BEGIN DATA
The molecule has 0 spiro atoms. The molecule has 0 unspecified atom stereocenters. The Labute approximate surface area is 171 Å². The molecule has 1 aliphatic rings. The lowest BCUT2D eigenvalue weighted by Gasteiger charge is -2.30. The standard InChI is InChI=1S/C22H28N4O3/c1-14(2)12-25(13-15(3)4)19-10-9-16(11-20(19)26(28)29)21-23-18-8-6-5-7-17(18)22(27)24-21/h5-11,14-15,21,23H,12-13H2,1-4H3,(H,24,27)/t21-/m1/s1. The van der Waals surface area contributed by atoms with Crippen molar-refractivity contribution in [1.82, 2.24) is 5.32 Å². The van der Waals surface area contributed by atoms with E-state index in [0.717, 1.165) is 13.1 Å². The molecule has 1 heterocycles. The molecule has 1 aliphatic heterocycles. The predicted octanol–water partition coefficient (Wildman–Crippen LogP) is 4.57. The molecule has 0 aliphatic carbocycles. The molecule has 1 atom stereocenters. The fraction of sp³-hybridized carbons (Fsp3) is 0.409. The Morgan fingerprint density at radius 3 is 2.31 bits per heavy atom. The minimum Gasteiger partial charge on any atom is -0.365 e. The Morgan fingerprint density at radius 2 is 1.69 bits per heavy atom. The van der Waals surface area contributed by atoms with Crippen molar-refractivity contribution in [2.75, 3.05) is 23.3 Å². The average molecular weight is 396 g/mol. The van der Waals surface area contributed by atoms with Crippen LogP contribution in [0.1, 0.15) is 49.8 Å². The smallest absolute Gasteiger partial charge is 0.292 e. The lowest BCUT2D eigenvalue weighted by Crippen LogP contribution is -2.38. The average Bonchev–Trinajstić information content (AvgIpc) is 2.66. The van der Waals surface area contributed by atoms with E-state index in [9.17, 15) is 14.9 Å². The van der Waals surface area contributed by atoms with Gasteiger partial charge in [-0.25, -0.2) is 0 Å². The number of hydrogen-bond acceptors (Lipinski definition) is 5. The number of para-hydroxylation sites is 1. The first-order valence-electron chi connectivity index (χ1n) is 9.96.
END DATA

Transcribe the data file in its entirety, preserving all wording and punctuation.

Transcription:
The molecule has 0 spiro atoms. The molecule has 0 unspecified atom stereocenters. The Labute approximate surface area is 171 Å². The molecule has 1 aliphatic rings. The lowest BCUT2D eigenvalue weighted by Gasteiger charge is -2.30. The standard InChI is InChI=1S/C22H28N4O3/c1-14(2)12-25(13-15(3)4)19-10-9-16(11-20(19)26(28)29)21-23-18-8-6-5-7-17(18)22(27)24-21/h5-11,14-15,21,23H,12-13H2,1-4H3,(H,24,27)/t21-/m1/s1. The van der Waals surface area contributed by atoms with Crippen molar-refractivity contribution in [1.82, 2.24) is 5.32 Å². The van der Waals surface area contributed by atoms with E-state index in [0.717, 1.165) is 13.1 Å². The molecule has 1 heterocycles. The molecule has 1 aliphatic heterocycles. The predicted octanol–water partition coefficient (Wildman–Crippen LogP) is 4.57. The molecule has 0 aliphatic carbocycles. The molecule has 1 atom stereocenters. The fraction of sp³-hybridized carbons (Fsp3) is 0.409. The Morgan fingerprint density at radius 3 is 2.31 bits per heavy atom. The minimum Gasteiger partial charge on any atom is -0.365 e. The Morgan fingerprint density at radius 2 is 1.69 bits per heavy atom. The van der Waals surface area contributed by atoms with Crippen molar-refractivity contribution in [2.75, 3.05) is 23.3 Å². The average molecular weight is 396 g/mol. The van der Waals surface area contributed by atoms with Crippen LogP contribution in [0.1, 0.15) is 49.8 Å². The smallest absolute Gasteiger partial charge is 0.292 e. The lowest BCUT2D eigenvalue weighted by Crippen LogP contribution is -2.38. The average Bonchev–Trinajstić information content (AvgIpc) is 2.66. The van der Waals surface area contributed by atoms with E-state index in [9.17, 15) is 14.9 Å². The van der Waals surface area contributed by atoms with Gasteiger partial charge in [-0.25, -0.2) is 0 Å². The number of hydrogen-bond acceptors (Lipinski definition) is 5. The number of para-hydroxylation sites is 1. The first-order valence-electron chi connectivity index (χ1n) is 9.96.